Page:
MW: That’s what happened to him last year. He should have won last year’s Tour. He made the mistake trying to follow Rasmussen and Contador when they riding away ( to Plateau de Beille), that cracked him. He should have just rode at his own tempo. No one can drop him when he rides within himself. Instead, he went too deep and ended up losing a minute or whatever (1:52). If he had ridden within himself, he would have lost 20 seconds or so. If Cadel is smart in the Alps, he’ll ride at his own pace.
VN: So it’s up to CSC to attack?
MW: CSC is the best team in the Tour. They have to attack and they will attack. Andy Schleck is too fat back in GC, so we don’t have to worry about him. Same with Jens Voigt. I’m sure they will cause some damage, but the two guys we have to worry about are Carlos Sastre and Frank Schleck.
VN: Should Christian attack tomorrow to go for the jersey?
MW: We’re just laying low. Maybe we could have taken the jersey (at Hautacam), but we don’t have a strong enough team to defend the jersey for a week or more. At Super-Besse (stage 6), he attacked to win the stage and to try to take the jersey. Those were different circumstances. That was before the Pyrénées. If he pulled it off, he would have been the hero. It was worth the try to risk a little more there. He lost a few seconds (23 seconds to winner Riccò), but those few seconds won’t matter in Paris.
VN: Who is the most dangerous GC rider right now?
MW: Menchov. He’s the rider I’m more worried about than anyone else. He’s won three-week races before. He’s not afraid to attack when he needs to. I think he knows what he has to do. He’s no an explosive rider, either, but he’s consistent and rides smart tactics.
VN: Where does Vande Velde fit in? No one mentions his name as a threat?
MW: That’s good. We like that. We can play the joker a little bit. We have no real pressure. We’re in perfect position, just behind the favorites, but no one looks at us as a favorite.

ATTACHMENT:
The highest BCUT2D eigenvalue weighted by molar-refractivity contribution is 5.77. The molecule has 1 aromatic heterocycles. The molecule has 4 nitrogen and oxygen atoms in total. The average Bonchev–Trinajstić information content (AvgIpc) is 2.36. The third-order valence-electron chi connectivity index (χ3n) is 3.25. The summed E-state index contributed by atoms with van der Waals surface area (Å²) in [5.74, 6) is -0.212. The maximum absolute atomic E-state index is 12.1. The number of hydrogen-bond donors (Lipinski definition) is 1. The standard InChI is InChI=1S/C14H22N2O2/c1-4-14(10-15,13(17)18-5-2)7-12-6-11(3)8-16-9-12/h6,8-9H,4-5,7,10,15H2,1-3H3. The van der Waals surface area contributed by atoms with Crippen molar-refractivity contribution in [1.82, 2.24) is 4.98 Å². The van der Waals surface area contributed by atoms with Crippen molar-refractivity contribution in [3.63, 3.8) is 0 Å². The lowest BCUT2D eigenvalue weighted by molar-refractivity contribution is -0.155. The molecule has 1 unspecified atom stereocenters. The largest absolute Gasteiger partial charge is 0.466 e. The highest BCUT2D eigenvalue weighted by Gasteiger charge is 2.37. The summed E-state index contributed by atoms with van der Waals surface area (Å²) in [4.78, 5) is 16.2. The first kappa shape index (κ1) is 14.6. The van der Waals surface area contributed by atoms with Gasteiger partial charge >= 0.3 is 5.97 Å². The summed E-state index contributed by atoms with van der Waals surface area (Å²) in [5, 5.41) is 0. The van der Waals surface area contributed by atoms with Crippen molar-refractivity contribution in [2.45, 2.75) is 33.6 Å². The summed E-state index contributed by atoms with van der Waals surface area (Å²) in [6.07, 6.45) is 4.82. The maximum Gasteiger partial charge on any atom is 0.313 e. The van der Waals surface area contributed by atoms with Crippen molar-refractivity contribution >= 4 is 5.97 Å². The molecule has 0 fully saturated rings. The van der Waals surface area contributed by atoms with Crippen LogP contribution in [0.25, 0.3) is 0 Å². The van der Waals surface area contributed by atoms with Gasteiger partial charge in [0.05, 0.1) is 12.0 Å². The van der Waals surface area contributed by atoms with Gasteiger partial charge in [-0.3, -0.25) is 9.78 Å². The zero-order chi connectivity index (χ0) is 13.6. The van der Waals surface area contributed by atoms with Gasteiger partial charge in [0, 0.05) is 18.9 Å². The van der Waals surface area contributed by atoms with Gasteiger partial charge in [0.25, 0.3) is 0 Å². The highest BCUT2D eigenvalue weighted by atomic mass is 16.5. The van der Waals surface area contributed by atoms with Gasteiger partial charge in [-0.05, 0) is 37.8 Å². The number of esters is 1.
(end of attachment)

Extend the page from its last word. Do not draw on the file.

VN: How does Saunier Duval leaving the race affect the tactics in the mountains?
MW: We’ll be riding a little slower on the climbs, that’s for sure! It’s better for riders like Cadel and Vande Velde that they’re not there. Cobo, Piepoli and Riccò were the only guys who could put Evans under pressure. Those guys are gone. It’s going to make life a little easier for Evans.
VN: Do you think that Silence-Lotto looks vulnerable?
MW: They’re a good team at getting Cadel through the flat stages and into the mountains. They’re going to be under pressure to try to bring Cadel to the last climb. He’s hoping Popovych can have the kind of form he’s had the past few years. On the last climb, no one’s going to have teammates anyway. If Cadel can cover all the attacks, Cadel can’t be beaten. If he rides within his limits, he’ll win the Tour.
VN: Vande Velde was phenomenal in the Pyrenees, what can you expect the same in the Alps?
MW: We’ll have a good preview tomorrow to Prato Nevoso. He can ride conservatively in the mountains. He has to stay with Evans and Menchov and just limit his losses. The hardest stage is to Alpe d’Huez. It will all go down there. The stage to Jausiers is also a dangerous stage. I don’t know the climb. I know they’re both very long and very hard. At this point of the Tour, one bad day and it’s all over.